CSU student Tyler Loendorf just had a misdemeanor charge lifted off of his shoulders.
“When I met with the district attorney, he said there’s … a 2 percent chance the ticket would be dropped,” Loendorf said after emerging from a three hour Larimer County court hearing on Thursday, Aug. 15 where he refused to be represented by legal counsel or take a plea bargain in exchange for a lighter guilty sentencing.
The nuisance gathering charge issued to him in June stemmed from an 800-person Fort Collins block-party-turned-riot in late April. The fourth year communication studies major had come home from dinner with his parents at 7 p.m. and noticed a sudden spike in the number of partygoers flocking to his neighbors’ units, Loendorf said.
Since they’re conjoined townhouses, Fort Collins Police Services said it was difficult for them to pinpoint exactly where the party started, and where it had simply overflown in an interview in April.
Loendorf said his three hour back-and-forth with a county judge and city police proved he wasn’t guilty of a nuisance gathering, known as a “misdemeanor criminal offense and carries up to a $1,000 fine with a possibility of jail time or community services hours,” according to CSU’s Off-Campus Life website. “In addition, you might be responsible for paying the costs of police and fire personnel overtime, cost of repairs to city streets, and the cost of clean-up and or repairing any damage to neighboring property.”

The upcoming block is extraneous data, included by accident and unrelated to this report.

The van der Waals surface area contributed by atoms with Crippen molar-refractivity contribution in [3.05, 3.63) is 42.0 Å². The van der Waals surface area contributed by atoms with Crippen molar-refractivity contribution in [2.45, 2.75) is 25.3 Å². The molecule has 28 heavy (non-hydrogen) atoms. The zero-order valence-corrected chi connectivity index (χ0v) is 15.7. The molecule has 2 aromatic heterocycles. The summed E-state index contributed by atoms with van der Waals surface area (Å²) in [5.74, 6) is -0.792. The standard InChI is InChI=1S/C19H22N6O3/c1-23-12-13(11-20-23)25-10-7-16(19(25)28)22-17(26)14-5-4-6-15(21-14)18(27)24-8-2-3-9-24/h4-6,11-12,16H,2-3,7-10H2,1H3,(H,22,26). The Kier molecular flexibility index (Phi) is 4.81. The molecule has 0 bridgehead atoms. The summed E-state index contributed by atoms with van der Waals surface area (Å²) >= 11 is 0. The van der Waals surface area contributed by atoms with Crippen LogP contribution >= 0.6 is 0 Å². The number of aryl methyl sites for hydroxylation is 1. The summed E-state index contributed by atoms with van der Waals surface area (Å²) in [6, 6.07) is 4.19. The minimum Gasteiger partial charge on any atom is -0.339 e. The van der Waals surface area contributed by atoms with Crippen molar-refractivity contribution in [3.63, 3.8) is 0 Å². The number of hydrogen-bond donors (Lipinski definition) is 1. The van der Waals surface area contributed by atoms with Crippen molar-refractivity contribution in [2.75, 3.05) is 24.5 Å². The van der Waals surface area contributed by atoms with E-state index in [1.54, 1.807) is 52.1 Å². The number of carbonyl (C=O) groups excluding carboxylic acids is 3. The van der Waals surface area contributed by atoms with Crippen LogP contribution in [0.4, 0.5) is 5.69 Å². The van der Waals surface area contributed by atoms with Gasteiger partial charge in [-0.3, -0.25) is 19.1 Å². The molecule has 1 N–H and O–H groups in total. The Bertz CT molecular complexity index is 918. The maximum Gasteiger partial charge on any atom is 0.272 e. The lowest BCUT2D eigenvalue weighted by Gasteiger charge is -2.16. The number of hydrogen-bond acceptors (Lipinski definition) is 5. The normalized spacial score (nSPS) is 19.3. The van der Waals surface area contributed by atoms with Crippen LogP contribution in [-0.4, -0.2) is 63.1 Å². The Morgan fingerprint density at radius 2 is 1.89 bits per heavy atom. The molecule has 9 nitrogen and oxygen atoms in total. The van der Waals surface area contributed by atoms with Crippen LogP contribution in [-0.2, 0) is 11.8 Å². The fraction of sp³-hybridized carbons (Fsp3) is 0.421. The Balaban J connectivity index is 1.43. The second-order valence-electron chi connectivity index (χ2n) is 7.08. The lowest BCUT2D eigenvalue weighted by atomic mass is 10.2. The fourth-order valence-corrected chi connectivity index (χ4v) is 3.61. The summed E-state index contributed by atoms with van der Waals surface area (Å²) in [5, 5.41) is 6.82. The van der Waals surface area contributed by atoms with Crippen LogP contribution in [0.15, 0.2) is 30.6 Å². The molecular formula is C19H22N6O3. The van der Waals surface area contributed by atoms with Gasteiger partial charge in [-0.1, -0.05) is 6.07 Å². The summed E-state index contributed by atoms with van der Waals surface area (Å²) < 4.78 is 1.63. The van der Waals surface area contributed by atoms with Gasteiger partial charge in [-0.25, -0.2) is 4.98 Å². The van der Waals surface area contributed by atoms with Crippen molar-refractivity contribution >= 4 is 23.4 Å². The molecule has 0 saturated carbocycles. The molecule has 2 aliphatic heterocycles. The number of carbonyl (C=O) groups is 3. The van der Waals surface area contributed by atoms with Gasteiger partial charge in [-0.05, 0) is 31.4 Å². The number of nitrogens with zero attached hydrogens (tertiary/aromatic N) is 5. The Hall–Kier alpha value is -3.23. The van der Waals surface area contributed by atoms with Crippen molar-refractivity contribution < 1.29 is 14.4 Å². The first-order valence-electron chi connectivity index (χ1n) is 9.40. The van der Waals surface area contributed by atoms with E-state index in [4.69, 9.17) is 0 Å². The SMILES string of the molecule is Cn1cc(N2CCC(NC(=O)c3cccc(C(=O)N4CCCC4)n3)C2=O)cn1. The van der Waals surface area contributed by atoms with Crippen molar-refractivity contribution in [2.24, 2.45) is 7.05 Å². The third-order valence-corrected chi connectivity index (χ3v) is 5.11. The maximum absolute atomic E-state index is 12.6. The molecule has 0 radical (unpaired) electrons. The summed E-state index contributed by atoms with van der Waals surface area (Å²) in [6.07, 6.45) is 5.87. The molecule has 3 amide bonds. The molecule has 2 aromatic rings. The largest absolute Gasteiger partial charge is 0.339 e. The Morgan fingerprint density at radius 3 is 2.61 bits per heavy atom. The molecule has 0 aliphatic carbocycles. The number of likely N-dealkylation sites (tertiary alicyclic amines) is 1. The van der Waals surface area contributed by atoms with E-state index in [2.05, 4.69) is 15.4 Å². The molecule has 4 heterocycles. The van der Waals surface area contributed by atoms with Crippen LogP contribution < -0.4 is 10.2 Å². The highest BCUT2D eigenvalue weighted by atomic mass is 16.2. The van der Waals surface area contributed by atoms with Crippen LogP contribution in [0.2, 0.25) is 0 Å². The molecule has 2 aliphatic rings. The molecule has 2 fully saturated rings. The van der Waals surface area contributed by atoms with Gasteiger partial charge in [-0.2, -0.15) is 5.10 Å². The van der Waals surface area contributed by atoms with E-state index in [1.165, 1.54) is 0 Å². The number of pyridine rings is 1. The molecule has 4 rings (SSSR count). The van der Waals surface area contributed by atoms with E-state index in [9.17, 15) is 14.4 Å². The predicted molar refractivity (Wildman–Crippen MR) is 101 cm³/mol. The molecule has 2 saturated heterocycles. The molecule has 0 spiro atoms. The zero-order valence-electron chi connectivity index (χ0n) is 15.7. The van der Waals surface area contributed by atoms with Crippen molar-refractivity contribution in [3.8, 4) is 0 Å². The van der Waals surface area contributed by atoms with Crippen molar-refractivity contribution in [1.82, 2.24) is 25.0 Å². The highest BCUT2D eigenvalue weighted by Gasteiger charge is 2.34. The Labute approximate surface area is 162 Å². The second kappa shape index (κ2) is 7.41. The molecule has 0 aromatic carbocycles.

Video evidence revealed, “I did everything that the cops would want… a person to do,” Loendorf said.
A Collegian review of police reports from the Fort Collins blockparty revealed similar conclusions from officers.
“LOENDORF was cooperative and did allow Officer Cundall to take a photo of him to compare with any photos or video captured by police officers,” read one report.
“Tyler said he asked the people multiple times to leave,” read another.
Loendorf’s mom, Trina, echoed her son’s earlier concerns.
“The hard part is, he has a lot of future stuff to do, and once your name is out there, that’s really hard to do,” she said. “It hurts when your son hurts. He feels bad. But there was nothing we could do to change the situation. I’m a true believer that he fought for what he thought was right, and it came out the right way…”
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